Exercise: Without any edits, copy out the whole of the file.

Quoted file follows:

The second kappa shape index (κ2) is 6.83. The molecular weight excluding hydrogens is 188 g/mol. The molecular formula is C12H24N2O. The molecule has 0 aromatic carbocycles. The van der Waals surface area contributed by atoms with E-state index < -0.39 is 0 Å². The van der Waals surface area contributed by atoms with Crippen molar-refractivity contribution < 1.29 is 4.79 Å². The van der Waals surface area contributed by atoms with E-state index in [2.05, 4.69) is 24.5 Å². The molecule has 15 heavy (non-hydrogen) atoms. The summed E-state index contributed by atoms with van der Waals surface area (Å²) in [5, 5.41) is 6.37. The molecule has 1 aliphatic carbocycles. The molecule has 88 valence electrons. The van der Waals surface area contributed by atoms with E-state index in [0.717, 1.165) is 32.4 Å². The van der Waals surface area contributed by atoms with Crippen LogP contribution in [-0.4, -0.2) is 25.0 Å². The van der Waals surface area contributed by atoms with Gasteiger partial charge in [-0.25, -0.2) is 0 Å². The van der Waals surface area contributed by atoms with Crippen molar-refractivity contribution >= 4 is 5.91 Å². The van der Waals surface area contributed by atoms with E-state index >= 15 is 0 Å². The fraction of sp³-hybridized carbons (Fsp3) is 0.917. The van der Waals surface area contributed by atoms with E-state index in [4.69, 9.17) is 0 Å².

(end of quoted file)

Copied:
The second kappa shape index (κ2) is 6.83. The molecular weight excluding hydrogens is 188 g/mol. The molecular formula is C12H24N2O. The molecule has 0 aromatic carbocycles. The van der Waals surface area contributed by atoms with E-state index < -0.39 is 0 Å². The van der Waals surface area contributed by atoms with Crippen molar-refractivity contribution < 1.29 is 4.79 Å². The van der Waals surface area contributed by atoms with E-state index in [2.05, 4.69) is 24.5 Å². The molecule has 15 heavy (non-hydrogen) atoms. The summed E-state index contributed by atoms with van der Waals surface area (Å²) in [5, 5.41) is 6.37. The molecule has 1 aliphatic carbocycles. The molecule has 88 valence electrons. The van der Waals surface area contributed by atoms with E-state index in [0.717, 1.165) is 32.4 Å². The van der Waals surface area contributed by atoms with Crippen LogP contribution in [-0.4, -0.2) is 25.0 Å². The van der Waals surface area contributed by atoms with Gasteiger partial charge in [-0.25, -0.2) is 0 Å². The van der Waals surface area contributed by atoms with Crippen molar-refractivity contribution >= 4 is 5.91 Å². The van der Waals surface area contributed by atoms with E-state index >= 15 is 0 Å². The fraction of sp³-hybridized carbons (Fsp3) is 0.917. The van der Waals surface area contributed by atoms with E-state index in [4.69, 9.17) is 0 Å².